Laura Franz /// teacher / historian / typographer

chart of categorical data for an article on who is represented in the history of graphic design
presenter lanyard from the UCDA conference plus the tee I wore, which says motivator, innovater, believer, teacher
screen shot of my slide deck for a lecture on the middle ages, which included a section on the power of being a voice on the margins
an early test for an collaborative sculpture installation called dangerous

Words and characters once impressed in clay, written on papyrus, and printed with ink are now manifest in pixels of light.

Laura Franz, Typographic Web Design, 2011

Inspired by the intersection of tradition and technology, I’m interested in how we can use theory from established media to inform our understanding of new media and contemporary messages.

As an historian, I’m interested in how we can reframe the story of graphic design / art history to include more voices and make connections between the past, present, and future.

I teach, research, write, present, and make art related to typography, how and why people read, and art/design history.

I Teach

I teach at UMass Dartmouth. I’ve taught typography, web design, digital media, Design Studio (in-house internships), and art/design history.

I teach two survey courses: Graphic Design History (25-30 students) and Introduction to the History of Art (100+ students, co-taught with Dr. Anna Dempsey).

My first lecture of the semester for Graphic Design History (first recorded when classes went remote during COVID) defines “graphic design” for the class, examines some starting points for the history of our field, and points out that history is a story based on what we know and what we share.

For Introduction to Art History, I write and record homework videos that cover complex ideas such as how art communicates which introduces students to icons, signs, symbols, affect, and persuasion.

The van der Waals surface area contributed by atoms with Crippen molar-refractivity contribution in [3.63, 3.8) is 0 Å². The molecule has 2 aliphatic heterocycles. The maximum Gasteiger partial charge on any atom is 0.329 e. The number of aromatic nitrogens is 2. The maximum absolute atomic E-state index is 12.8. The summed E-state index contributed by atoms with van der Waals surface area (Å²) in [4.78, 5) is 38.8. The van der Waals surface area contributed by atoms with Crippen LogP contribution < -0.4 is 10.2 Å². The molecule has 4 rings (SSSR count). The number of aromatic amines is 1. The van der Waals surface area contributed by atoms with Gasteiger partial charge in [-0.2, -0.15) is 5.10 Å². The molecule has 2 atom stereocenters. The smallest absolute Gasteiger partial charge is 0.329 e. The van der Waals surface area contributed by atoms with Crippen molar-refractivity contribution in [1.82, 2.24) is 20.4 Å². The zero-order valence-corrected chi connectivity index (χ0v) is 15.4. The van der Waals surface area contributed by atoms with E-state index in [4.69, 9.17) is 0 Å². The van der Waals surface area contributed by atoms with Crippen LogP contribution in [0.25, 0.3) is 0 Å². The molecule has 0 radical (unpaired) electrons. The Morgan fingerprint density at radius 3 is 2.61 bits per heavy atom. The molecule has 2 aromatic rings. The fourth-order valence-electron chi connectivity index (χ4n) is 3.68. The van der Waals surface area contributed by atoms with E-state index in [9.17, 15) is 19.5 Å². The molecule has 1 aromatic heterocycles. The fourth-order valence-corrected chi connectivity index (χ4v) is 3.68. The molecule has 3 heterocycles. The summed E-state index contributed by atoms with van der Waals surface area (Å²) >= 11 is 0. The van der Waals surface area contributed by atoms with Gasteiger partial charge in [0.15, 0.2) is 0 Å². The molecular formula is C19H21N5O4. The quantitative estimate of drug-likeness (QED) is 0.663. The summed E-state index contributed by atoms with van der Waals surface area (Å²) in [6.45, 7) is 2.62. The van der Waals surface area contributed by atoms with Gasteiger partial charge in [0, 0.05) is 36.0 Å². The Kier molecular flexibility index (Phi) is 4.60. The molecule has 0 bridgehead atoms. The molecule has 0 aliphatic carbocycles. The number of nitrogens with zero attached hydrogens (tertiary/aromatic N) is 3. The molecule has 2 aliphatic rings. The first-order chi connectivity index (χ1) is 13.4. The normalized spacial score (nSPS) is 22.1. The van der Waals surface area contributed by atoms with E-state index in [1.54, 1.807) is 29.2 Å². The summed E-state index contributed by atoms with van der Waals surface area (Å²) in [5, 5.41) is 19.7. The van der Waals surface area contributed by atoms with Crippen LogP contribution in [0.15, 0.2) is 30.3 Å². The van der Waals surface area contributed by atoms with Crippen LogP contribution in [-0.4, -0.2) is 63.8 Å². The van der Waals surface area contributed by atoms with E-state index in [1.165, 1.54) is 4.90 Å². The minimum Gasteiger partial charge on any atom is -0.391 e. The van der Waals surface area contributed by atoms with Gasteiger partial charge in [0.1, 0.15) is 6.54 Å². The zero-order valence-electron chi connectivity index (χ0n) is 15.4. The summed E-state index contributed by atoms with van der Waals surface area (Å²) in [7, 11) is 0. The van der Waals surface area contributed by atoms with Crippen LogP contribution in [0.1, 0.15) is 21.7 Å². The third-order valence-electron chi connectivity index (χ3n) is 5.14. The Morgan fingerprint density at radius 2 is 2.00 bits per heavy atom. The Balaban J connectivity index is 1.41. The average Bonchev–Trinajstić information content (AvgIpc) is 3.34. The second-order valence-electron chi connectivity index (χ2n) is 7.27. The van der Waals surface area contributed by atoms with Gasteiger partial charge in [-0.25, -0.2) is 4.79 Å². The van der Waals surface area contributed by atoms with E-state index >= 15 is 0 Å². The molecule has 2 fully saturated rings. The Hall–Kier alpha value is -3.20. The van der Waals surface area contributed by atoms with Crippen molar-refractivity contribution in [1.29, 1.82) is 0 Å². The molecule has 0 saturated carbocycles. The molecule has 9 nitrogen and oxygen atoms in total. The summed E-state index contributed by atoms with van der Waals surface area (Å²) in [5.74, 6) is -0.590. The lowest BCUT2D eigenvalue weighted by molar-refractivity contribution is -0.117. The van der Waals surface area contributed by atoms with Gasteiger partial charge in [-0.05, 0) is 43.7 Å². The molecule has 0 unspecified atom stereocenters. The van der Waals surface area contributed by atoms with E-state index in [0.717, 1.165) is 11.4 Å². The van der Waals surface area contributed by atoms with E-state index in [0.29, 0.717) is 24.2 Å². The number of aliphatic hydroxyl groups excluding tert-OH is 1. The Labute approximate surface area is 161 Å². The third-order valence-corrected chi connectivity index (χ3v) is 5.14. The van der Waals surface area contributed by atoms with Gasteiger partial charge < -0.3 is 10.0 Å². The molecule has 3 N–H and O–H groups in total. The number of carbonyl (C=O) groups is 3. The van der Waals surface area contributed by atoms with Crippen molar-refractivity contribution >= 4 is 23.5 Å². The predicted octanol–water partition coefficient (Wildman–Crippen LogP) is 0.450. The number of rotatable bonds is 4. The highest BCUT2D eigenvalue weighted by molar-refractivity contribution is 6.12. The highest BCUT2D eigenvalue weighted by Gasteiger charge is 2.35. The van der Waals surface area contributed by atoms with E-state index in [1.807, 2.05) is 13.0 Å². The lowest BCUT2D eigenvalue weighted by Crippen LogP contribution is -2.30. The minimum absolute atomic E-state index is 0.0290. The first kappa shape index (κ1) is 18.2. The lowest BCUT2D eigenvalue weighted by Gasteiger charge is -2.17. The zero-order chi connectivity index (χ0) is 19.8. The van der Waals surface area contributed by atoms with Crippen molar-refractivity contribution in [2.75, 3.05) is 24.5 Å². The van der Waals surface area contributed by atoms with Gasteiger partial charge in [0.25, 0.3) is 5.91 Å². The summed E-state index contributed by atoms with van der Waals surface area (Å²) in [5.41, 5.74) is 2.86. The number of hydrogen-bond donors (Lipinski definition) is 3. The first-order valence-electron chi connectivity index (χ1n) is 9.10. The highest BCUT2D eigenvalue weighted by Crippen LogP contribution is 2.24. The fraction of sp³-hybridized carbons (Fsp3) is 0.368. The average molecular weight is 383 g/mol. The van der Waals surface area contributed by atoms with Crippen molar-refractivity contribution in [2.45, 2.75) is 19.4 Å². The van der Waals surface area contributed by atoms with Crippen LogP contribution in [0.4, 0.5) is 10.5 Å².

We use these videos to give an idea or object more time and analysis than it would get during class. Sometimes, I’ll focus on a single piece (such as Augustus Prima Porta). Other times, I’ll unpack a reading (such as Images on the Edge, the Margins of Medieval Art by Michael Camille, 2004) and articulate how it relates both to class content and more contemporary artists.

I research

Writing, presenting, and making all initiate new paths of research (rather than neatly tie up old results). They are how I piece together sources, identify holes, start the quest for new/additional resources, and build new narratives.

But I do love a good excel document. So categorical data is one of my favorite ways to delve into research. I look for patterns and try to understand their context.

I Write

Read my articles on

My book’s no longer in print, but part if it is online at The HTML/CSS sections are dated, but the typographic theory is solid.

I Present

I speak at conferences and professional meetings.

Design/Art History topics have included:

Web Typography topics have included:

I Make

The sculptural installation “Dangerous” — created in collaboration with Stacy Latt Savage — was exhibited at the CVPA Gallery in Spring 2018 and was comprised of nine cast-paper torsos hung together as a gathering crowd (with room allotted for brave visitors to walk amongst them). The installation symbolized the impact, power, and potential violence of language, not only on the self but ultimately on communities and culture as a whole.

dangerous installed in the CVPA gallery

The installation explored our struggle to remain hopeful and tenacious in a world where using reckless language and making discriminatory comments is commonplace; in a world where factions express themselves without restraint or respect. Text sources: reoccurring negative words used in Facebook comments January 14-15, 2018; the Prayer of St. Francis.

“Dangerous” went on to be exhibited as part of Intolerance as Violence. Hera Gallery, Wakefield, RI in Spring, 2018. Juror: Ian Alden Russell Ph.D., Curator of David Winton Bell Gallery, Brown University.